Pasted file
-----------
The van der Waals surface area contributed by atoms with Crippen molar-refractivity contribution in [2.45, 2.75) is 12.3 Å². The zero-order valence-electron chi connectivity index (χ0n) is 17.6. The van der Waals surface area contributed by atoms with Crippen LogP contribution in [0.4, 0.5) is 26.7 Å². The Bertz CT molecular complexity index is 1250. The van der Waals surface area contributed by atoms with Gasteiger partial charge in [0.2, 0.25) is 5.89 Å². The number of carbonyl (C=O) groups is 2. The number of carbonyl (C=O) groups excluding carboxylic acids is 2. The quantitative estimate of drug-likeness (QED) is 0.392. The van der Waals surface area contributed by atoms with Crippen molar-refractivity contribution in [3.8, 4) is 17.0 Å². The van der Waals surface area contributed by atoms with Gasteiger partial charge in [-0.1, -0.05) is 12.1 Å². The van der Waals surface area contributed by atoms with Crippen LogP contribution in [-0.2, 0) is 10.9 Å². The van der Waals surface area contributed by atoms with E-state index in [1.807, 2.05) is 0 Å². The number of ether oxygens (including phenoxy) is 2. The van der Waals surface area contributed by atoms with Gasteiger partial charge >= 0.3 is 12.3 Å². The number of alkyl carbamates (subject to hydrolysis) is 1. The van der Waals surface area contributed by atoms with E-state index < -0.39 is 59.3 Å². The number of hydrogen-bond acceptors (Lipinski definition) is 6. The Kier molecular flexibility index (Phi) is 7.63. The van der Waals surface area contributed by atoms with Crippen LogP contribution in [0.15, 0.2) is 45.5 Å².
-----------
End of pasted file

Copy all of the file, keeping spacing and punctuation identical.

The van der Waals surface area contributed by atoms with Crippen molar-refractivity contribution in [2.45, 2.75) is 12.3 Å². The zero-order valence-electron chi connectivity index (χ0n) is 17.6. The van der Waals surface area contributed by atoms with Crippen LogP contribution in [0.4, 0.5) is 26.7 Å². The Bertz CT molecular complexity index is 1250. The van der Waals surface area contributed by atoms with Gasteiger partial charge in [0.2, 0.25) is 5.89 Å². The number of carbonyl (C=O) groups is 2. The number of carbonyl (C=O) groups excluding carboxylic acids is 2. The quantitative estimate of drug-likeness (QED) is 0.392. The van der Waals surface area contributed by atoms with Crippen molar-refractivity contribution in [3.8, 4) is 17.0 Å². The van der Waals surface area contributed by atoms with Gasteiger partial charge in [-0.1, -0.05) is 12.1 Å². The van der Waals surface area contributed by atoms with Crippen LogP contribution in [-0.2, 0) is 10.9 Å². The van der Waals surface area contributed by atoms with E-state index in [1.807, 2.05) is 0 Å². The number of ether oxygens (including phenoxy) is 2. The van der Waals surface area contributed by atoms with Gasteiger partial charge >= 0.3 is 12.3 Å². The number of alkyl carbamates (subject to hydrolysis) is 1. The van der Waals surface area contributed by atoms with E-state index < -0.39 is 59.3 Å². The number of hydrogen-bond acceptors (Lipinski definition) is 6. The Kier molecular flexibility index (Phi) is 7.63. The van der Waals surface area contributed by atoms with Crippen LogP contribution in [0.15, 0.2) is 45.5 Å².